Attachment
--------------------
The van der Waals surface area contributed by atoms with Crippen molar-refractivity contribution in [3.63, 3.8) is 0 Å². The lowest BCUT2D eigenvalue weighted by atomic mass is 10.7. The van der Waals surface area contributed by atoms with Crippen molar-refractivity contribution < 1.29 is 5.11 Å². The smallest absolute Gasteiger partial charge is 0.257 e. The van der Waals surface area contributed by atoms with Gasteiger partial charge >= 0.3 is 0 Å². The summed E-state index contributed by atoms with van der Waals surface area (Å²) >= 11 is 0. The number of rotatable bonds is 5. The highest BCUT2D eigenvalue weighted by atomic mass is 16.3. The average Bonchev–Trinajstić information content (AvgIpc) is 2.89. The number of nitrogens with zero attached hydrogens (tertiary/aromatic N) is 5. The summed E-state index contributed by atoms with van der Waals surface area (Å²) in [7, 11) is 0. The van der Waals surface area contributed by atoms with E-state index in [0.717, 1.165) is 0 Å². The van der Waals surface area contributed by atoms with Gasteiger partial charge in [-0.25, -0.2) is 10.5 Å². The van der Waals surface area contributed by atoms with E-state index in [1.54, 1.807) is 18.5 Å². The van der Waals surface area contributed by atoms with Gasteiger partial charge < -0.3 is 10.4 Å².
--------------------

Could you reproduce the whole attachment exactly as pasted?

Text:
The van der Waals surface area contributed by atoms with Crippen molar-refractivity contribution in [3.63, 3.8) is 0 Å². The lowest BCUT2D eigenvalue weighted by atomic mass is 10.7. The van der Waals surface area contributed by atoms with Crippen molar-refractivity contribution < 1.29 is 5.11 Å². The smallest absolute Gasteiger partial charge is 0.257 e. The van der Waals surface area contributed by atoms with Gasteiger partial charge >= 0.3 is 0 Å². The summed E-state index contributed by atoms with van der Waals surface area (Å²) >= 11 is 0. The number of rotatable bonds is 5. The highest BCUT2D eigenvalue weighted by atomic mass is 16.3. The average Bonchev–Trinajstić information content (AvgIpc) is 2.89. The number of nitrogens with zero attached hydrogens (tertiary/aromatic N) is 5. The summed E-state index contributed by atoms with van der Waals surface area (Å²) in [7, 11) is 0. The van der Waals surface area contributed by atoms with E-state index in [0.717, 1.165) is 0 Å². The van der Waals surface area contributed by atoms with Gasteiger partial charge in [-0.25, -0.2) is 10.5 Å². The van der Waals surface area contributed by atoms with E-state index in [1.54, 1.807) is 18.5 Å². The van der Waals surface area contributed by atoms with Gasteiger partial charge < -0.3 is 10.4 Å².